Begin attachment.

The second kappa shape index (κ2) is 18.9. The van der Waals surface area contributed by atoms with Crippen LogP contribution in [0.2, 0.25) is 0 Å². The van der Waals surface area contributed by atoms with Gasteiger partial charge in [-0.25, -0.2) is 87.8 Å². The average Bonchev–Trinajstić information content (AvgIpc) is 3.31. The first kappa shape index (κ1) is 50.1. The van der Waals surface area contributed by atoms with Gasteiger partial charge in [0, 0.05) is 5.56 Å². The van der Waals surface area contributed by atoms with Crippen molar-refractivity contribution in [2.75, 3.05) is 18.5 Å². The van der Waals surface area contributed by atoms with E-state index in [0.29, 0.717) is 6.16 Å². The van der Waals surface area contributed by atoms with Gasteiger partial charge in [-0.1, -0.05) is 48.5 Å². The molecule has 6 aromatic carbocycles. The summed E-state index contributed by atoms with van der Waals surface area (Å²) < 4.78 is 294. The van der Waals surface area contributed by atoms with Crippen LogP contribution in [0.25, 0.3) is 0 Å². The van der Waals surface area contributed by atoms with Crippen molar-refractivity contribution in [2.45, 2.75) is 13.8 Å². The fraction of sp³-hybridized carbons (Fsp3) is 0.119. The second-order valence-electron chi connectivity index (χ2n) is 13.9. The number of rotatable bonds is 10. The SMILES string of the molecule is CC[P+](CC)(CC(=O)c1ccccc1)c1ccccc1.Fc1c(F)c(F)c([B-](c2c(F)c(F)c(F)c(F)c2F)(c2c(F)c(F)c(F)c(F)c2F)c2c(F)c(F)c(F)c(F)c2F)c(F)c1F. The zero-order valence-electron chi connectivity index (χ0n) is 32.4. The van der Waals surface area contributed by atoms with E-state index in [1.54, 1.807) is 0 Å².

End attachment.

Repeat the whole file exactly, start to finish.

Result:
The second kappa shape index (κ2) is 18.9. The van der Waals surface area contributed by atoms with Crippen LogP contribution in [0.2, 0.25) is 0 Å². The van der Waals surface area contributed by atoms with Gasteiger partial charge in [-0.25, -0.2) is 87.8 Å². The average Bonchev–Trinajstić information content (AvgIpc) is 3.31. The first kappa shape index (κ1) is 50.1. The van der Waals surface area contributed by atoms with Gasteiger partial charge in [0, 0.05) is 5.56 Å². The van der Waals surface area contributed by atoms with Crippen molar-refractivity contribution in [2.75, 3.05) is 18.5 Å². The van der Waals surface area contributed by atoms with E-state index in [0.29, 0.717) is 6.16 Å². The van der Waals surface area contributed by atoms with Gasteiger partial charge in [-0.1, -0.05) is 48.5 Å². The molecule has 6 aromatic carbocycles. The summed E-state index contributed by atoms with van der Waals surface area (Å²) < 4.78 is 294. The van der Waals surface area contributed by atoms with Crippen LogP contribution in [0.25, 0.3) is 0 Å². The van der Waals surface area contributed by atoms with Crippen molar-refractivity contribution in [2.45, 2.75) is 13.8 Å². The fraction of sp³-hybridized carbons (Fsp3) is 0.119. The second-order valence-electron chi connectivity index (χ2n) is 13.9. The number of rotatable bonds is 10. The SMILES string of the molecule is CC[P+](CC)(CC(=O)c1ccccc1)c1ccccc1.Fc1c(F)c(F)c([B-](c2c(F)c(F)c(F)c(F)c2F)(c2c(F)c(F)c(F)c(F)c2F)c2c(F)c(F)c(F)c(F)c2F)c(F)c1F. The zero-order valence-electron chi connectivity index (χ0n) is 32.4. The van der Waals surface area contributed by atoms with E-state index in [1.54, 1.807) is 0 Å².